Brighton’s Big Belly bins lead to less litter

A New Brighton trial of high-tech solar-powered rubbish bins has proved so successful it has been extended for another three months.

The solar-powered Big Belly bins, which are distributed by Manco Environmental Ltd, have a built-in compactor that crushes the rubbish, giving them a capacity six times greater than a standard waste bin.

They are also fitted with sensors that detect when the bins are nearing capacity and send an alert to maintenance contractors that they need emptying.

Since the bins were installed at the Whale Pool playground three months ago contractors have only had to empty them, on average, once a week.

The old bins were emptied, on average, 14 times a week.

Rubbish overflowing from the old bins used to be a constant issue and resulted in ongoing complaints from the community. Since the new Big Belly bins have been in place the complaints about rubbish in the Whale Pool playground have entirely stopped, said Christchurch City Council Smart Cities Programme Manager Teresa McCallum. The design of the Big Belly bins means seagulls and rodents cant get to the rubbish and it doesnt get blown around by the wind either. The New Brighton Guardians used to go around and regularly pickup several plastic bags full of litter but now theyre hardly picking up any, Ms McCallum said.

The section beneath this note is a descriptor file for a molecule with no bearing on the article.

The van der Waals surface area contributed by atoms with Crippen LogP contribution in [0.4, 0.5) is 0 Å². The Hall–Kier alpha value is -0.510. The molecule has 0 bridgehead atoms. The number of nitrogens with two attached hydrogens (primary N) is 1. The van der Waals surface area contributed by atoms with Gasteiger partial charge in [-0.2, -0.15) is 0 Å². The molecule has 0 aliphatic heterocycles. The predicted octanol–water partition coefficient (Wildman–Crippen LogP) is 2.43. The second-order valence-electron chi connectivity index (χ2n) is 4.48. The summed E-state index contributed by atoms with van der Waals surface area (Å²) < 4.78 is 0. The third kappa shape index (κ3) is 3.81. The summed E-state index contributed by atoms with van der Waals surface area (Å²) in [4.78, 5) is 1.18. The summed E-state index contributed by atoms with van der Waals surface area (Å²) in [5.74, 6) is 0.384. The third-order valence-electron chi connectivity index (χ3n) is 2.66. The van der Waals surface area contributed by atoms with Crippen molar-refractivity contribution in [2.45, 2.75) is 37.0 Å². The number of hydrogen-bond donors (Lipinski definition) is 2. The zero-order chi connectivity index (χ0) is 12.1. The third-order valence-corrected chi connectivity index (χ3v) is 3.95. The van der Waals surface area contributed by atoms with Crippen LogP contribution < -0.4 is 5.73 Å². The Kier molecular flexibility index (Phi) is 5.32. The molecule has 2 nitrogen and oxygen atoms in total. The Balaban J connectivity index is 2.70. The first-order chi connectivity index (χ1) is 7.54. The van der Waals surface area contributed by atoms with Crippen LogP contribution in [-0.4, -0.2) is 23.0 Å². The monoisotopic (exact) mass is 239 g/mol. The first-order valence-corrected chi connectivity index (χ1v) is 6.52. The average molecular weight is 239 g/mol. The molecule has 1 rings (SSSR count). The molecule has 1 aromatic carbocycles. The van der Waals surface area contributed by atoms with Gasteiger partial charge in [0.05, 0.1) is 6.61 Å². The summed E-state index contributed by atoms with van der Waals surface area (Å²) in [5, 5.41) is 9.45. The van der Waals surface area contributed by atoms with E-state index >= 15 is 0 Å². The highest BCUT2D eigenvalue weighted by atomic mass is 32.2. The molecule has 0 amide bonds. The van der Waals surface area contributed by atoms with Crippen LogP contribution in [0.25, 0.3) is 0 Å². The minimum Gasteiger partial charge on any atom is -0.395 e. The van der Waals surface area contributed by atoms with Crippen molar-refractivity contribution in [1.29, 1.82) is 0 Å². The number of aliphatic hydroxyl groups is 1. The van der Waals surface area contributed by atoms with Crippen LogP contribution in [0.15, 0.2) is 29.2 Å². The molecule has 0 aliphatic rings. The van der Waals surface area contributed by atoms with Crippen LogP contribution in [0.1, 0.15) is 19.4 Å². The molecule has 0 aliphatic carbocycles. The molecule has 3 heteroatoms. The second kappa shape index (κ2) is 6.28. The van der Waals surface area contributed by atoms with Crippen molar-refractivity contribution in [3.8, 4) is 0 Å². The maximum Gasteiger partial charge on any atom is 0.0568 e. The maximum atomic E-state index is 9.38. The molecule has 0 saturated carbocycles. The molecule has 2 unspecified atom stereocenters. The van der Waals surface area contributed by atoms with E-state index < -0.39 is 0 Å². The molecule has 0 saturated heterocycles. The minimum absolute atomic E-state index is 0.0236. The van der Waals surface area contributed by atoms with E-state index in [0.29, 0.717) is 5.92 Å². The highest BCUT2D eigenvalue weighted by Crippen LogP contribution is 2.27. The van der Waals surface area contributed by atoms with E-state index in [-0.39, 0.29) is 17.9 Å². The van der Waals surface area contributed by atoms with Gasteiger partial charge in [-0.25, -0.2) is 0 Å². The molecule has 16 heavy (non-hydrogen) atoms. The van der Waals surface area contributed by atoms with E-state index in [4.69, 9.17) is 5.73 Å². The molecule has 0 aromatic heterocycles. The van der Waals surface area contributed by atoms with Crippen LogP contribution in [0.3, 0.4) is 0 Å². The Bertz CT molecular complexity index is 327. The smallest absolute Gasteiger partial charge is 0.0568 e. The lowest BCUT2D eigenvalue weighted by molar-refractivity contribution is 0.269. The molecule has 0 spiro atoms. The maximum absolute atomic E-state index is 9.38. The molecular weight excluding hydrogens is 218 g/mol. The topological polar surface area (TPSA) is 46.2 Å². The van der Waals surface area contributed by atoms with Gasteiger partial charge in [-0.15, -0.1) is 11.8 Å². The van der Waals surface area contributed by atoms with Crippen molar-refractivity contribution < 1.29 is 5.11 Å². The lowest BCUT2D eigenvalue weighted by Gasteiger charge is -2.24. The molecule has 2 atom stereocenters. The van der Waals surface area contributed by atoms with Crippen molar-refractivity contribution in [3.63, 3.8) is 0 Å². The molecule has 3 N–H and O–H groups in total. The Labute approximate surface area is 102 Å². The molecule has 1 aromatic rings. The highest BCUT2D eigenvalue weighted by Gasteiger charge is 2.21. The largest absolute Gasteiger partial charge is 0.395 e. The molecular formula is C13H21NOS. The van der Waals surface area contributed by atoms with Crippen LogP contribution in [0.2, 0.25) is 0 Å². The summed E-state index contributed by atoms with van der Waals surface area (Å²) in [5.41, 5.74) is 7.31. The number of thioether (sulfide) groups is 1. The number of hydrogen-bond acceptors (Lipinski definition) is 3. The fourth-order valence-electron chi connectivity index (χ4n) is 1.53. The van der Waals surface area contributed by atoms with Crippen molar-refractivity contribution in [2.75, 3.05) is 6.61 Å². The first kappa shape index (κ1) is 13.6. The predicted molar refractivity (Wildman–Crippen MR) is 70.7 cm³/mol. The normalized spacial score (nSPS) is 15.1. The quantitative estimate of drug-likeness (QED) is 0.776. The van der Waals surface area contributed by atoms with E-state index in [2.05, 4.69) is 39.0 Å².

The trial of the Big Belly bins had been due to end on May 31, but the results had been so promising the trial was going to be extended until the end of August.

“We’re looking at putting clearer information on the Big Belly recycling bin about what materials can be put in it because we’re hoping to get the contamination rate under 10 per cent. That would make the Whale Pool recycling bin the best public recycling bin in the city, possibly even the country,’’ Ms McCallum said.